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Try These Easy to Make Healthy Low Fat Salads E-mail
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Healthy Salads 

Healthy SaladsAccording to a study conducted by the UCLA School of Public Health and Louisiana State University Health Sciences Center, less than 50% of the U.S. population meets the daily recommendation for vegetables necessary for healthy living. Americans do not get enough of the water-soluble vitamins of which salads are a rich source.

The raw vegetables in salads also offer the added benefits of fiber for better digestion and antioxidants for boosting immunity. According to the study, those who eat salads and raw vegetables with salad dressing have considerably higher levels of vitamins C, E, B6, and folic acid -- key nutrients in promoting a healthy immune system and reducing the risk of chronic diseases, heart disease and other chronic diseases and conditions

No Limits

When it comes to salads, the only limitation is your imagination. Be creative: use a variety of different lettuce types and add your favorite foods. Whether they're vegetables, fruits, seeds, nuts, whole grains, whole wheat croutons, soy products, meats or cheeses, most every food goes well with lettuce. Change the ingredients to create completely different flavors, and you will never get bored with healthy salad meals.

Start with the "Greens" 

Most salads start with a pile of greens. Since greens are low in calories and are a good source of fiber, it's a great way to add volume to your meal without adding a lot of calories. There are different varieties of lettuce, such as iceberg, leaf, spinach, escarole, romaine, or butter. The darker lettuces offer more vitamins than pale iceberg, for example.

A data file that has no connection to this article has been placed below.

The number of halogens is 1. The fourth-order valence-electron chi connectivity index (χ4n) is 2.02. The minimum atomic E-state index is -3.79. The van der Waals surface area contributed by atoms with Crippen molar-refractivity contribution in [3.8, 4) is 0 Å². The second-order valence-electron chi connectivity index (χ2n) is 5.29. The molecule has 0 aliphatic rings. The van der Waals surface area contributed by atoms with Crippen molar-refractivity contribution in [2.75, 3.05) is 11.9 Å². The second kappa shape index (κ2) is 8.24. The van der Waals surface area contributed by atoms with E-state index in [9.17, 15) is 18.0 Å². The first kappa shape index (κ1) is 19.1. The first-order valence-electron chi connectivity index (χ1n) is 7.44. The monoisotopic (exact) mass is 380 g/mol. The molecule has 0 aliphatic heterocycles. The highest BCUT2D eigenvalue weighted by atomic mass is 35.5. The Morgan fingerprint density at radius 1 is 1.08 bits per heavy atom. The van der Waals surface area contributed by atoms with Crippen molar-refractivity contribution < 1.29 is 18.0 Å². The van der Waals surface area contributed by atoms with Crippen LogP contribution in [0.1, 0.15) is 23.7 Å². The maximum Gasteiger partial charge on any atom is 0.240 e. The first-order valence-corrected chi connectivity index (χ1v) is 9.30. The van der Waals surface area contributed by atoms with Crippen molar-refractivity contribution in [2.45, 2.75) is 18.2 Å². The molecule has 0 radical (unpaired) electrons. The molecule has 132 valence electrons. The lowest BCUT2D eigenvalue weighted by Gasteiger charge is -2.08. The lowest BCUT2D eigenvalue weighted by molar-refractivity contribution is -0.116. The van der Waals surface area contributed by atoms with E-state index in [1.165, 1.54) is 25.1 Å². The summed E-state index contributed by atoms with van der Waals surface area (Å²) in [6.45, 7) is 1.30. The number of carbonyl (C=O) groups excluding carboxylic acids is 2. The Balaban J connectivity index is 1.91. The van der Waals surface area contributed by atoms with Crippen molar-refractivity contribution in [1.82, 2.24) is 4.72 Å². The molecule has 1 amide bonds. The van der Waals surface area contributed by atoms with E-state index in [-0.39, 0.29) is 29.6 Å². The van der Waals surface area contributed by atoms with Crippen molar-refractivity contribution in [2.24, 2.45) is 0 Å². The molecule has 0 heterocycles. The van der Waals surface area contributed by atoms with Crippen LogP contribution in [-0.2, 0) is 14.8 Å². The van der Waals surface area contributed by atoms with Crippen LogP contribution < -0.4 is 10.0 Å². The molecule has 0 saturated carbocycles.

Spinach has iron, and all varieties are low in calories. One cup of shredded lettuce has about 5 to 10 calories.

A salad of dark leafy greens offers a simple way to get more lutein.
Romaine lettuce has about 26 per cent more lutein than iceberg and spinach has a whopping 90 per cent more!. Romaine lettuce is an excellent source of vitamin A, folate, vitamin C, manganese and chromium. In addition, romaine lettuce is a very good source of dietary fiber, vitamin B1, vitamin B2 and the minerals potassium, molybdenum, iron, and phosphorous. The vitamins, minerals, phytonutrients and fiber found in romaine lettuce are especially good for the prevention or alleviation of many common health complaints.

Romaine's vitamin C and beta-carotene content make it a heart-healthy green. Vitamin C and beta-carotene work together to prevent the oxidation of
cholesterol  When cholesterol becomes oxidized, it becomes sticky and starts to build up in the artery walls forming plaques. If these plaques become too large, they can block off blood flow or break, causing a clot that triggers a heart attack or stroke. The fiber in Romaine lettuce adds another plus in its column of heart-healthy effects. In the colon, fiber binds to bile salts and removes them from the body. This forces the body to make more bile, which is helpful because it must break down cholesterol to do so. This is just one way in which fiber is able to lower high cholesterol levels.